Look what I found in the minutes for January 25, 2016, Management Services Committee meeting. It is chaired by Board member Tina Hill.
It was stated that signing in for entry into the facility during the County Board meetings may be a good idea.
It was stated they could require signing in all day if desired.
It was stated that just engaging people will provide security an opportunity to assess their demeanor of those entering the facility.It was stated if they sign in, they should indicate their reason for being here.
It was stated to enter into a school you have to sign in and obtain a name badge before entrance to that facility.
The committee members stated that schools are closed environments and this facility is a public environment.
It was suggested they leave the “wanding” of the public in place at this time.
It was suggested they look into obtaining “scanners” that can scan identifications of those entering the facility.
It was stated the scanners are inexpensive but would provide another level of security.
Concern was voiced that not everyone has an identification.
It was stated that if someone doesn’t have an identification, they can sign in.Mr. Skala suggested they continue with the “wanding” at this time.
By scanning identifications, it could cause delays of entry to this facility during the board meetings.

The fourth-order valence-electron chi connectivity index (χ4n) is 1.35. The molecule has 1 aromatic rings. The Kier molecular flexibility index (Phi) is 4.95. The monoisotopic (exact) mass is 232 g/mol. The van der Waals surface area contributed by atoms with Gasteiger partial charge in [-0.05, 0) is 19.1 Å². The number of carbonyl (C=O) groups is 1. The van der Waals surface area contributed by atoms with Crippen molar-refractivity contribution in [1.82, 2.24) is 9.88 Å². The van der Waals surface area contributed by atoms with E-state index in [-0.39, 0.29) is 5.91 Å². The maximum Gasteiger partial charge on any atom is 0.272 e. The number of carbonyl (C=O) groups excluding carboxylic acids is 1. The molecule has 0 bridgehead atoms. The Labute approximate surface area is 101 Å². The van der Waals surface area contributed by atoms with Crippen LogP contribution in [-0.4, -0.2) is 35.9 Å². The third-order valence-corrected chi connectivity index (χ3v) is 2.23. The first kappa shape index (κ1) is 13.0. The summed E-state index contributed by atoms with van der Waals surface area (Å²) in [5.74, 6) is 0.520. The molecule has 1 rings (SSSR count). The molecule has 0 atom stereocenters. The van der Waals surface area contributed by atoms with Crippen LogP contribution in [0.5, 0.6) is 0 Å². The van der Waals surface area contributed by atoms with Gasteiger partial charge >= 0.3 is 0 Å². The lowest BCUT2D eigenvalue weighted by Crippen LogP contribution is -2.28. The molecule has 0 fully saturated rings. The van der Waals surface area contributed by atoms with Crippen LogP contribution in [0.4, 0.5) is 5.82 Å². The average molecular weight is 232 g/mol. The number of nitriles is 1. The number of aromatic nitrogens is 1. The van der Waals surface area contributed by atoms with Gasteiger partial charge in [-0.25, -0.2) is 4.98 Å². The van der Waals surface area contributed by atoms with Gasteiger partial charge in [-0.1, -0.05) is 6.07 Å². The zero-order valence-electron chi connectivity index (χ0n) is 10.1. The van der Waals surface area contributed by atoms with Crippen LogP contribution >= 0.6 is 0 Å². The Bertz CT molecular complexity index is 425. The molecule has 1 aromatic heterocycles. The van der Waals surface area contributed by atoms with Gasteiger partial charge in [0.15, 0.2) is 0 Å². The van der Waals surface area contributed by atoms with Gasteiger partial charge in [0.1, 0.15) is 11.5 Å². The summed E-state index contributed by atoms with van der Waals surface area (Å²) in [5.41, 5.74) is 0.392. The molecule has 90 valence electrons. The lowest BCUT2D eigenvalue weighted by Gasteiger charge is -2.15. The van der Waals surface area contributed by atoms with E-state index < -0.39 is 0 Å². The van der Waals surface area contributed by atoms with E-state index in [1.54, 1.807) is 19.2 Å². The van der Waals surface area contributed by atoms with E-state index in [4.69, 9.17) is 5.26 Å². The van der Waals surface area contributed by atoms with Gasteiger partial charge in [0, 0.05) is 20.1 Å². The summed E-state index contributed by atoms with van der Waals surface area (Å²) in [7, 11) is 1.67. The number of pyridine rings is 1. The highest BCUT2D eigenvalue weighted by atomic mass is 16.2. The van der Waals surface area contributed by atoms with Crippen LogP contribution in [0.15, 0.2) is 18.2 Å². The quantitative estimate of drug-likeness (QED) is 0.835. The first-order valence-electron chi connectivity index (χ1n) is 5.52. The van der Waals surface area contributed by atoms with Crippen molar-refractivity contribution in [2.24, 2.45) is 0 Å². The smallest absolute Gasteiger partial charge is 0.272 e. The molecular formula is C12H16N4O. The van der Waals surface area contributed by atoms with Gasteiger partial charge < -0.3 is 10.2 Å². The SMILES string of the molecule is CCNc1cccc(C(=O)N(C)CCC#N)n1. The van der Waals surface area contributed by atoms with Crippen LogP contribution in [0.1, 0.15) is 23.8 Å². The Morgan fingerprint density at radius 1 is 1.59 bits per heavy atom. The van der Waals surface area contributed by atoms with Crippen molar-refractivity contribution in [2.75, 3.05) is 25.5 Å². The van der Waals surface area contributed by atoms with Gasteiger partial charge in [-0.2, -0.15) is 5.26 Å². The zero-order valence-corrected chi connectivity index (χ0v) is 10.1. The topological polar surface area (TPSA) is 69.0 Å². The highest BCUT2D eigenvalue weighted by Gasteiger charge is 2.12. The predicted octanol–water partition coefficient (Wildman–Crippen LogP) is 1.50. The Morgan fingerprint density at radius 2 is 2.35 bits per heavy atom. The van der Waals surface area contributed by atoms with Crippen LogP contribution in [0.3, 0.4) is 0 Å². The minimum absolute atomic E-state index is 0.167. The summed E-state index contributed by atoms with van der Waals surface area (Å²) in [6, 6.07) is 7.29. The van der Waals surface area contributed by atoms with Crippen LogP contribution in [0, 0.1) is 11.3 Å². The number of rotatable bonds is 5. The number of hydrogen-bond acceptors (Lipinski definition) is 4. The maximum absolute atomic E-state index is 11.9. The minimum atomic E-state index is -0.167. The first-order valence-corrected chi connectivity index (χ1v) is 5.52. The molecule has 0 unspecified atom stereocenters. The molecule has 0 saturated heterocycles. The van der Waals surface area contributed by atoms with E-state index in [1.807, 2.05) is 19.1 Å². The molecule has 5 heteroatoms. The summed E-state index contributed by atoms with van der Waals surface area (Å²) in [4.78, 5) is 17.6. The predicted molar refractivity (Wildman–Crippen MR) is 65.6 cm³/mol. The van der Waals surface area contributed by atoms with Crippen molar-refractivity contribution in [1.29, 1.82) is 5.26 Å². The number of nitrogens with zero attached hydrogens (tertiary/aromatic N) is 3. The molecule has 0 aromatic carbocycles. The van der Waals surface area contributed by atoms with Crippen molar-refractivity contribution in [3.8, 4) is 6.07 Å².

They don’t want to be accused of denying access to the meetings.
It was stated that they will continue with the “wanding” during the County Board meetings and further review the possible increased costs to add all day security.
Later in the minutes is this from County Administrator Peter Austin:
The committee members were informed they are working on the Active Shooter training that is expected to take place today with additional training to take place on Friday.
They will then schedule a training event for the County Board members.
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Note that all comments are made in the indirect voice without identifying who said what, except for what Mike Skala said.
And I can’t remember when I signed in at a public meeting.
I don’t think any public body has the right to require those present to identify themselves.
Certainly, those observing the Illinois House or Senate didn’t have to do so during the sixteen years I served as a State Representative. (Now, however, people are screened as they go in the State Capitol.)